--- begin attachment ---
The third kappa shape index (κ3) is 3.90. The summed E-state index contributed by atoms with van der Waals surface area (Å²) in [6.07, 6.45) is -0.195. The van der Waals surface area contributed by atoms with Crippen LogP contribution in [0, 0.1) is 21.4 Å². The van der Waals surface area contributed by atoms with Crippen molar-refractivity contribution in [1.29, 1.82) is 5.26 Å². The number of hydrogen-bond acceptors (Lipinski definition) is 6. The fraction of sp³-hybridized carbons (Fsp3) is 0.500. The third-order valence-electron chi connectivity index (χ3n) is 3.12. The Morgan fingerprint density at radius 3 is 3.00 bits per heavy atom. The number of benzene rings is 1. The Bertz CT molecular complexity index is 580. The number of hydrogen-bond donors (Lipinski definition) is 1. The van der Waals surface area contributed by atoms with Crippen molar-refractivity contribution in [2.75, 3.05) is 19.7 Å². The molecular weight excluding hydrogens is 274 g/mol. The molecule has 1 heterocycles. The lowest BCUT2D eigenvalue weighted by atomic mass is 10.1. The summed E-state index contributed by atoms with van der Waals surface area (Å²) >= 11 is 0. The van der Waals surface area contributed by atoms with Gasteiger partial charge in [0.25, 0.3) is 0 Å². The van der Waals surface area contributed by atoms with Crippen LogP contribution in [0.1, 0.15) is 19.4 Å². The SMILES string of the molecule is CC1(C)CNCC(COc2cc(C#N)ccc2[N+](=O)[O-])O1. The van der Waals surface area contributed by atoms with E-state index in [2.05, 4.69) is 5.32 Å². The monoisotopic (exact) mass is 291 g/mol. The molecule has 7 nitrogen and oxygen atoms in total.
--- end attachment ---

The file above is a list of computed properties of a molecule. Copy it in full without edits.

The third kappa shape index (κ3) is 3.90. The summed E-state index contributed by atoms with van der Waals surface area (Å²) in [6.07, 6.45) is -0.195. The van der Waals surface area contributed by atoms with Crippen LogP contribution in [0, 0.1) is 21.4 Å². The van der Waals surface area contributed by atoms with Crippen molar-refractivity contribution in [1.29, 1.82) is 5.26 Å². The number of hydrogen-bond acceptors (Lipinski definition) is 6. The fraction of sp³-hybridized carbons (Fsp3) is 0.500. The third-order valence-electron chi connectivity index (χ3n) is 3.12. The Morgan fingerprint density at radius 3 is 3.00 bits per heavy atom. The number of benzene rings is 1. The Bertz CT molecular complexity index is 580. The number of hydrogen-bond donors (Lipinski definition) is 1. The van der Waals surface area contributed by atoms with Crippen molar-refractivity contribution in [2.75, 3.05) is 19.7 Å². The molecular weight excluding hydrogens is 274 g/mol. The molecule has 1 heterocycles. The lowest BCUT2D eigenvalue weighted by atomic mass is 10.1. The summed E-state index contributed by atoms with van der Waals surface area (Å²) >= 11 is 0. The van der Waals surface area contributed by atoms with Gasteiger partial charge in [0.25, 0.3) is 0 Å². The van der Waals surface area contributed by atoms with Crippen LogP contribution in [0.1, 0.15) is 19.4 Å². The SMILES string of the molecule is CC1(C)CNCC(COc2cc(C#N)ccc2[N+](=O)[O-])O1. The van der Waals surface area contributed by atoms with E-state index in [2.05, 4.69) is 5.32 Å². The monoisotopic (exact) mass is 291 g/mol. The molecule has 7 nitrogen and oxygen atoms in total.